Defining relative clauses are quite easy to understand and use. The name of the grammar sounds horrible but in fact you just need to know when you should use the words “which”, “that”, “who” and “whose”. I like teaching this piece of grammar as the students quickly get the idea and they are able to use it immediately. In this post on defining relative clauses you can find a mind map and three games to practise the grammar point.
Defining relative clauses – mind map
Always read the map clockwise. Start at the top (1 o’clock) go around the mind map.
Defining relative clauses – games
Now that you understand the theory it is time to try it out in the real world. You can find here three games to practise defining relative clauses. First is called “Penalty”. Your task is to choose the correct option and then to score a goal.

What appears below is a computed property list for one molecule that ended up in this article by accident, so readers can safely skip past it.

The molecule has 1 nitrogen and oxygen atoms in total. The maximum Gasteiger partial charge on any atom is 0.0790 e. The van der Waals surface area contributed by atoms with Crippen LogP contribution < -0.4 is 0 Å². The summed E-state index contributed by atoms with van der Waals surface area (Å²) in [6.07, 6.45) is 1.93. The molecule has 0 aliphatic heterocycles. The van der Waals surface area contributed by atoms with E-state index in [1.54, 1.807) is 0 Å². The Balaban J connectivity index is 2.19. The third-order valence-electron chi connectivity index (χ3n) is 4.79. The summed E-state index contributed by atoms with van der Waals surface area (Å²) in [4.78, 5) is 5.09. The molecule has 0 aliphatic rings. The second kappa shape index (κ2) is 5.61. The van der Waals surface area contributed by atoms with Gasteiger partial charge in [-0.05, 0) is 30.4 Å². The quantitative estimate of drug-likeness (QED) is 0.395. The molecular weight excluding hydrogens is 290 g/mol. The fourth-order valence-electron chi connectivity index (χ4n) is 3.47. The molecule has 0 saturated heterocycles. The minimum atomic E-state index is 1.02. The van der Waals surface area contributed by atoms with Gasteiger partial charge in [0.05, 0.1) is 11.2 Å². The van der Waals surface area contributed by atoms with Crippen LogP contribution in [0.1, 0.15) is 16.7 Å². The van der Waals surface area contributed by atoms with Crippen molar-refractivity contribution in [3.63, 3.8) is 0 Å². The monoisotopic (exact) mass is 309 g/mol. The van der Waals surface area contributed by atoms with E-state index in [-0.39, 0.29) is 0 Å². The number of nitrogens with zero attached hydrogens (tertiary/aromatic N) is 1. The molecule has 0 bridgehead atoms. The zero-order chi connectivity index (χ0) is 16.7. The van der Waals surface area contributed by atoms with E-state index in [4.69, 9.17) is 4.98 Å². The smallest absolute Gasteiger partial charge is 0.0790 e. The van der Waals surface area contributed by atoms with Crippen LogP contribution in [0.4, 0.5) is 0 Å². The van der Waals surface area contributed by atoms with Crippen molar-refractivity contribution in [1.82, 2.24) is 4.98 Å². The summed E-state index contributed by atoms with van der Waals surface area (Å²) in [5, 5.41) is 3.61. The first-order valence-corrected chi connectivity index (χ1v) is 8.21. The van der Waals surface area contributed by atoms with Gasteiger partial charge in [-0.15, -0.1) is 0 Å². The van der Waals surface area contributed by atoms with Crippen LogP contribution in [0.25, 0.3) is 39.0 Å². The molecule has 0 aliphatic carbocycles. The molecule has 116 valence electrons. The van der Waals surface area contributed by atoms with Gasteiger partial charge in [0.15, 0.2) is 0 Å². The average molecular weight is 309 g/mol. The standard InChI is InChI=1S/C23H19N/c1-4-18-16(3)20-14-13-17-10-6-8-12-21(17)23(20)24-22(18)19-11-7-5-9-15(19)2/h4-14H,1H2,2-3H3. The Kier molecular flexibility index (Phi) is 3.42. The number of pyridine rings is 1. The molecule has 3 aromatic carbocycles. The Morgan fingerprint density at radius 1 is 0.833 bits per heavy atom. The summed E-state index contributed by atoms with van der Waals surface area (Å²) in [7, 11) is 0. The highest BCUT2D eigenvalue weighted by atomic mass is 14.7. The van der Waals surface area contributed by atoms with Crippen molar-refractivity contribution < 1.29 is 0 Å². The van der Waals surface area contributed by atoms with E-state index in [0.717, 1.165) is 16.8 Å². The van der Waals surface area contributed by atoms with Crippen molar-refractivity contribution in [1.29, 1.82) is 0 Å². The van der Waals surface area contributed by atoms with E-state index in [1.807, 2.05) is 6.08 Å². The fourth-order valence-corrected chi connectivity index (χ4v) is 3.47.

Defining relative clauses – Penalty
The second game is slightly more difficult. It is called En garde and you have to be careful because most of the time you have to choose the option which is NOT correct. However, there are one or two items where you should choose the correct one. So pay attention.
Defining relative clauses – En Garde.
The last exercise might not seem like a game at all. It looks more like a test. You have to fill in the missing words. However, if you manage to get more than 80% of your answers correctly you will get to a page where you can play a game called “Angry finches” as a reward. So give it a try.
Defining relative clauses – Cloze test.
Other games to learn English
By now our site contains a lot of games and mind maps to help you learn English. We think you should try for example the games on present perfect tense or on reported speech.
Other activities worth trying are vocabulary games on Clothes, Christmas or Personal qualities.
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